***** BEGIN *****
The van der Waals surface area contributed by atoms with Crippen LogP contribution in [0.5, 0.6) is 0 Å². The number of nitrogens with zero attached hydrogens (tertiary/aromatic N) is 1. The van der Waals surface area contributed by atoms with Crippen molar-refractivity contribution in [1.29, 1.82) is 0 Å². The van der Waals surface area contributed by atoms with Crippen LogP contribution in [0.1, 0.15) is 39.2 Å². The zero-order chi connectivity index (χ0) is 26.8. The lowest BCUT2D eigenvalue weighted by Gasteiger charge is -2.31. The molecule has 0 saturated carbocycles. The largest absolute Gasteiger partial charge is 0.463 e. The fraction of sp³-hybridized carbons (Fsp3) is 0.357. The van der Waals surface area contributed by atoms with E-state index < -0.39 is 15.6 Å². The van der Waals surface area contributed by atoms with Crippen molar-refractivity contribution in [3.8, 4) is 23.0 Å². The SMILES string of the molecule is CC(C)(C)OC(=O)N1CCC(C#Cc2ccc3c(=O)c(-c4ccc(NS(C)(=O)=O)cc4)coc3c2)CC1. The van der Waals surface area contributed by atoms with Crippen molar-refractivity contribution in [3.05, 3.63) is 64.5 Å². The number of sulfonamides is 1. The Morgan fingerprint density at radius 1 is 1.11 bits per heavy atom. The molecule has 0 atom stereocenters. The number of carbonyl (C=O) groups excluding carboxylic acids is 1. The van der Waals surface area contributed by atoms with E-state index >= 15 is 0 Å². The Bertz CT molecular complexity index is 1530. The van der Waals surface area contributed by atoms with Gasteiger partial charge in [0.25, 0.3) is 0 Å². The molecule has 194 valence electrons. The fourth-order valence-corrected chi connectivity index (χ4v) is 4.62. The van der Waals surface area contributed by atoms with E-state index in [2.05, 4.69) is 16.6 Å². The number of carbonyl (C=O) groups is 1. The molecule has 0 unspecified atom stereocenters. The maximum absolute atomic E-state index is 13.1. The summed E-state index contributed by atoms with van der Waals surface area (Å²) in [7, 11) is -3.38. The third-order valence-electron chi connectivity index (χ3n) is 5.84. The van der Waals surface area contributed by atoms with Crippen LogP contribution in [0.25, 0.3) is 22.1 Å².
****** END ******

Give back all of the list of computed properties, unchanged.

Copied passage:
The van der Waals surface area contributed by atoms with Crippen LogP contribution in [0.5, 0.6) is 0 Å². The number of nitrogens with zero attached hydrogens (tertiary/aromatic N) is 1. The van der Waals surface area contributed by atoms with Crippen molar-refractivity contribution in [1.29, 1.82) is 0 Å². The van der Waals surface area contributed by atoms with Crippen LogP contribution in [0.1, 0.15) is 39.2 Å². The zero-order chi connectivity index (χ0) is 26.8. The lowest BCUT2D eigenvalue weighted by Gasteiger charge is -2.31. The molecule has 0 saturated carbocycles. The largest absolute Gasteiger partial charge is 0.463 e. The fraction of sp³-hybridized carbons (Fsp3) is 0.357. The van der Waals surface area contributed by atoms with E-state index < -0.39 is 15.6 Å². The van der Waals surface area contributed by atoms with Crippen molar-refractivity contribution in [3.8, 4) is 23.0 Å². The SMILES string of the molecule is CC(C)(C)OC(=O)N1CCC(C#Cc2ccc3c(=O)c(-c4ccc(NS(C)(=O)=O)cc4)coc3c2)CC1. The van der Waals surface area contributed by atoms with Crippen molar-refractivity contribution in [3.05, 3.63) is 64.5 Å². The number of sulfonamides is 1. The Morgan fingerprint density at radius 1 is 1.11 bits per heavy atom. The molecule has 0 atom stereocenters. The number of carbonyl (C=O) groups excluding carboxylic acids is 1. The van der Waals surface area contributed by atoms with E-state index >= 15 is 0 Å². The Bertz CT molecular complexity index is 1530. The van der Waals surface area contributed by atoms with Gasteiger partial charge in [0.25, 0.3) is 0 Å². The molecule has 194 valence electrons. The fourth-order valence-corrected chi connectivity index (χ4v) is 4.62. The van der Waals surface area contributed by atoms with E-state index in [2.05, 4.69) is 16.6 Å². The number of carbonyl (C=O) groups is 1. The molecule has 0 unspecified atom stereocenters. The maximum absolute atomic E-state index is 13.1. The summed E-state index contributed by atoms with van der Waals surface area (Å²) in [7, 11) is -3.38. The third-order valence-electron chi connectivity index (χ3n) is 5.84. The van der Waals surface area contributed by atoms with Crippen LogP contribution in [0.25, 0.3) is 22.1 Å².